Beyond the idea that games are now everywhere, however, is the evolving role of how the activity is used. Examples were given of games being used to help patients through physical therapy, or a tactical title called Peacemaker that tries to teach Palestinian and Israeli children about their respective nations’ conflict. Nintendo has arguably been at the forefront of these kind of ideas in the past, with one example being Wii Fit, a game and peripheral designed to help the player to improve balance, improve fitness and lose weight. DS has also seen software designed to exercise the mind, or quite literally to exercise the eyes for improved coordination.

Nintendo has opportunities to take the concept of video games as more than entertainment into Wii U. Satoru Iwata has spoken about a desire to unite a family in the living room around Wii U as one device. We already know that Wii Fit U is on the way, but the additional screen and motion control capabilities of the GamePad must offer potential for software that does more than simply provide a gaming experience, but offer tangible benefits to the player.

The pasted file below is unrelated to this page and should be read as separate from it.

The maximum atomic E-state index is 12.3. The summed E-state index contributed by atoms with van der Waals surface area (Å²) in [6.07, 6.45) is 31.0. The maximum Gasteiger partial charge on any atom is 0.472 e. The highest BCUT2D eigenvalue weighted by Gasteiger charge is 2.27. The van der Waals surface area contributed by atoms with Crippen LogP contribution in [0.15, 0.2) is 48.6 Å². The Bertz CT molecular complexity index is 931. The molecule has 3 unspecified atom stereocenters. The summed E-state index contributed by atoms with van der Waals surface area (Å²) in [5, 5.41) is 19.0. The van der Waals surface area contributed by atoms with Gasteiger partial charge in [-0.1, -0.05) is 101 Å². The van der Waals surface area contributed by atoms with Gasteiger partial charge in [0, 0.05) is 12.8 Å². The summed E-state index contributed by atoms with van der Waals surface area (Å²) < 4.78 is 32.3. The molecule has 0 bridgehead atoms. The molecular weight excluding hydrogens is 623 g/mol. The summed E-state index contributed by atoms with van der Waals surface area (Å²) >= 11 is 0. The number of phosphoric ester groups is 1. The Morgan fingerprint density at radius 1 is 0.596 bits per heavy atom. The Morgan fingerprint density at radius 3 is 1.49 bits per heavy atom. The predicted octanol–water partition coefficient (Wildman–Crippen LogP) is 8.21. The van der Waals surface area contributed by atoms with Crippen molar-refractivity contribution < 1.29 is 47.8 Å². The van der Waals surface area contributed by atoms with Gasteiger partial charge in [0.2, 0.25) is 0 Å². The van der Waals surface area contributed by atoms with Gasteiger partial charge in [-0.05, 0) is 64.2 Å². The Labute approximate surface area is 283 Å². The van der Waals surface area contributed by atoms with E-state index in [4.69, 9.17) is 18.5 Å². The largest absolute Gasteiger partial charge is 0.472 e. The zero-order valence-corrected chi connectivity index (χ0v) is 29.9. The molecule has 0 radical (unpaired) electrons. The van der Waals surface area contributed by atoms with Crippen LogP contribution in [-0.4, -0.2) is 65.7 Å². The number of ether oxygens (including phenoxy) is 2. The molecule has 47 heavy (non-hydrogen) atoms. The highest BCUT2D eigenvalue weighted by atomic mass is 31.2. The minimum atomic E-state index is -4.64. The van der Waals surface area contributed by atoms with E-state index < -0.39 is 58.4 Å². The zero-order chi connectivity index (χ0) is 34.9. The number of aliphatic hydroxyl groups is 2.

The concept of Wii Fit carries across to a term coined by Mark Sorrell, “Gamification”. In basic terms, this means applying video games to activities and mediums outside of gaming, therefore expanding the audience further. An example cited was The Typing of the Dead, an adaptation of The House of the Dead where zombies are killed by quickly and accurately typing on a keyboard. The activity of typing isn’t a game, and this title could perhaps fall under the dreaded edutainment genre, but it has a following of loyal fans. Nintendo’s only too happy to teach typing through gameplay, of course, with the upcoming European release of Learn With Pokémon: Typing Adventure on DS. Learn to type by catching ‘mon or destroying zombies? A bit more fun than well-known PC release Mavis Beacon Teaches Typing.